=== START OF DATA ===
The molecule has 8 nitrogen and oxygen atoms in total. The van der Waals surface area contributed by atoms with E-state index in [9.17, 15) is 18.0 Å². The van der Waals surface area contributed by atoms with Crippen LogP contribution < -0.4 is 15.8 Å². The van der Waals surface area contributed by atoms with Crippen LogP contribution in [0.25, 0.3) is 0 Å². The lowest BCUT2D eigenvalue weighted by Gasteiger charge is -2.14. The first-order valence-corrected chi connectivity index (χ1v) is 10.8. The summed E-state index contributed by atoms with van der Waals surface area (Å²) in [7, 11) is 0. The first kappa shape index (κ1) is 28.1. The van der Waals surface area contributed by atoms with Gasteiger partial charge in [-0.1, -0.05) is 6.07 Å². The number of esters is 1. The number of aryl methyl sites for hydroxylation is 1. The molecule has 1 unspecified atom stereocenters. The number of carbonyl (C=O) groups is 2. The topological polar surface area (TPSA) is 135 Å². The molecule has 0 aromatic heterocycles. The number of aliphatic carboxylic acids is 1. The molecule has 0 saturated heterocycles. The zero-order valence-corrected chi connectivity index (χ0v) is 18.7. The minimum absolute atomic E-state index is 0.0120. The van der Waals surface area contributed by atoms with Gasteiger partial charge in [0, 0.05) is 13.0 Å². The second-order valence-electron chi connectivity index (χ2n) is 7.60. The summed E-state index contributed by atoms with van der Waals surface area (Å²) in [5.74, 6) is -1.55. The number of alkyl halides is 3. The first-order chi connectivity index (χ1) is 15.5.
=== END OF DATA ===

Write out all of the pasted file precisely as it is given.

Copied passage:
The molecule has 8 nitrogen and oxygen atoms in total. The van der Waals surface area contributed by atoms with E-state index in [9.17, 15) is 18.0 Å². The van der Waals surface area contributed by atoms with Crippen LogP contribution < -0.4 is 15.8 Å². The van der Waals surface area contributed by atoms with Crippen LogP contribution in [0.25, 0.3) is 0 Å². The lowest BCUT2D eigenvalue weighted by Gasteiger charge is -2.14. The first-order valence-corrected chi connectivity index (χ1v) is 10.8. The summed E-state index contributed by atoms with van der Waals surface area (Å²) in [7, 11) is 0. The first kappa shape index (κ1) is 28.1. The van der Waals surface area contributed by atoms with Gasteiger partial charge in [-0.1, -0.05) is 6.07 Å². The number of esters is 1. The number of aryl methyl sites for hydroxylation is 1. The molecule has 1 unspecified atom stereocenters. The number of carbonyl (C=O) groups is 2. The topological polar surface area (TPSA) is 135 Å². The molecule has 0 aromatic heterocycles. The number of aliphatic carboxylic acids is 1. The molecule has 0 saturated heterocycles. The zero-order valence-corrected chi connectivity index (χ0v) is 18.7. The minimum absolute atomic E-state index is 0.0120. The van der Waals surface area contributed by atoms with Gasteiger partial charge in [0, 0.05) is 13.0 Å². The second-order valence-electron chi connectivity index (χ2n) is 7.60. The summed E-state index contributed by atoms with van der Waals surface area (Å²) in [5.74, 6) is -1.55. The number of alkyl halides is 3. The first-order chi connectivity index (χ1) is 15.5.